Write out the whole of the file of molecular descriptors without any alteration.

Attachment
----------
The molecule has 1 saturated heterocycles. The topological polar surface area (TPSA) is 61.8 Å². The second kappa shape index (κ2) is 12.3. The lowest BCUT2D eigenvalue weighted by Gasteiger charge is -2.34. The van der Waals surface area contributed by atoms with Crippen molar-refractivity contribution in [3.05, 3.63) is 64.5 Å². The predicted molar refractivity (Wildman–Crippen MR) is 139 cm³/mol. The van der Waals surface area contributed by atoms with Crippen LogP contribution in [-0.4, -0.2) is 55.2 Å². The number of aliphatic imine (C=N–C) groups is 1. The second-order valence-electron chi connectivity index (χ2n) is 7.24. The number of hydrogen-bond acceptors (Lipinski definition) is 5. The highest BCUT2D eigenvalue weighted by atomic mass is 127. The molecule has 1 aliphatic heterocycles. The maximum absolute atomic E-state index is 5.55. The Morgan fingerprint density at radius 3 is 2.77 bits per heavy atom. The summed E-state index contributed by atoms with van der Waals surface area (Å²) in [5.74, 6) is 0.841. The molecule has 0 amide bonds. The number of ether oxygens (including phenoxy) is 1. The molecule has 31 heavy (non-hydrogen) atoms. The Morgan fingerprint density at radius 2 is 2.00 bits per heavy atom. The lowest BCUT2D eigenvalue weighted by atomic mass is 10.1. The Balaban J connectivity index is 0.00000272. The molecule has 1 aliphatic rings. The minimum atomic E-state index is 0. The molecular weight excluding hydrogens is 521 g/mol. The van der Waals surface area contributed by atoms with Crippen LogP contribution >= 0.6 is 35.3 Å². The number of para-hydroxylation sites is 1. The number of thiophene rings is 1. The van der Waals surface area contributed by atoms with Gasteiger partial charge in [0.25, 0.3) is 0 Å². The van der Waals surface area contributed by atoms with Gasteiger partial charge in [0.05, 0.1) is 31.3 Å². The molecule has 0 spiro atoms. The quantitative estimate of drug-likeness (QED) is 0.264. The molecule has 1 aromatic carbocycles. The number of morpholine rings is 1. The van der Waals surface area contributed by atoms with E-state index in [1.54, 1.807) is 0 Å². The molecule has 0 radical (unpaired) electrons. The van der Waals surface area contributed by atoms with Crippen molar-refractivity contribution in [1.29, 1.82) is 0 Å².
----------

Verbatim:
The molecule has 1 saturated heterocycles. The topological polar surface area (TPSA) is 61.8 Å². The second kappa shape index (κ2) is 12.3. The lowest BCUT2D eigenvalue weighted by Gasteiger charge is -2.34. The van der Waals surface area contributed by atoms with Crippen molar-refractivity contribution in [3.05, 3.63) is 64.5 Å². The predicted molar refractivity (Wildman–Crippen MR) is 139 cm³/mol. The van der Waals surface area contributed by atoms with Crippen LogP contribution in [-0.4, -0.2) is 55.2 Å². The number of aliphatic imine (C=N–C) groups is 1. The second-order valence-electron chi connectivity index (χ2n) is 7.24. The number of hydrogen-bond acceptors (Lipinski definition) is 5. The highest BCUT2D eigenvalue weighted by atomic mass is 127. The molecule has 1 aliphatic heterocycles. The maximum absolute atomic E-state index is 5.55. The Morgan fingerprint density at radius 3 is 2.77 bits per heavy atom. The summed E-state index contributed by atoms with van der Waals surface area (Å²) in [5.74, 6) is 0.841. The molecule has 0 amide bonds. The number of ether oxygens (including phenoxy) is 1. The molecule has 31 heavy (non-hydrogen) atoms. The Morgan fingerprint density at radius 2 is 2.00 bits per heavy atom. The lowest BCUT2D eigenvalue weighted by atomic mass is 10.1. The Balaban J connectivity index is 0.00000272. The molecule has 1 aliphatic rings. The minimum atomic E-state index is 0. The molecular weight excluding hydrogens is 521 g/mol. The van der Waals surface area contributed by atoms with Crippen LogP contribution >= 0.6 is 35.3 Å². The number of para-hydroxylation sites is 1. The number of thiophene rings is 1. The van der Waals surface area contributed by atoms with Gasteiger partial charge in [0.25, 0.3) is 0 Å². The van der Waals surface area contributed by atoms with Gasteiger partial charge in [0.05, 0.1) is 31.3 Å². The molecule has 0 spiro atoms. The quantitative estimate of drug-likeness (QED) is 0.264. The molecule has 1 aromatic carbocycles. The number of morpholine rings is 1. The van der Waals surface area contributed by atoms with E-state index in [1.54, 1.807) is 0 Å². The molecule has 0 radical (unpaired) electrons. The van der Waals surface area contributed by atoms with Crippen molar-refractivity contribution in [1.29, 1.82) is 0 Å².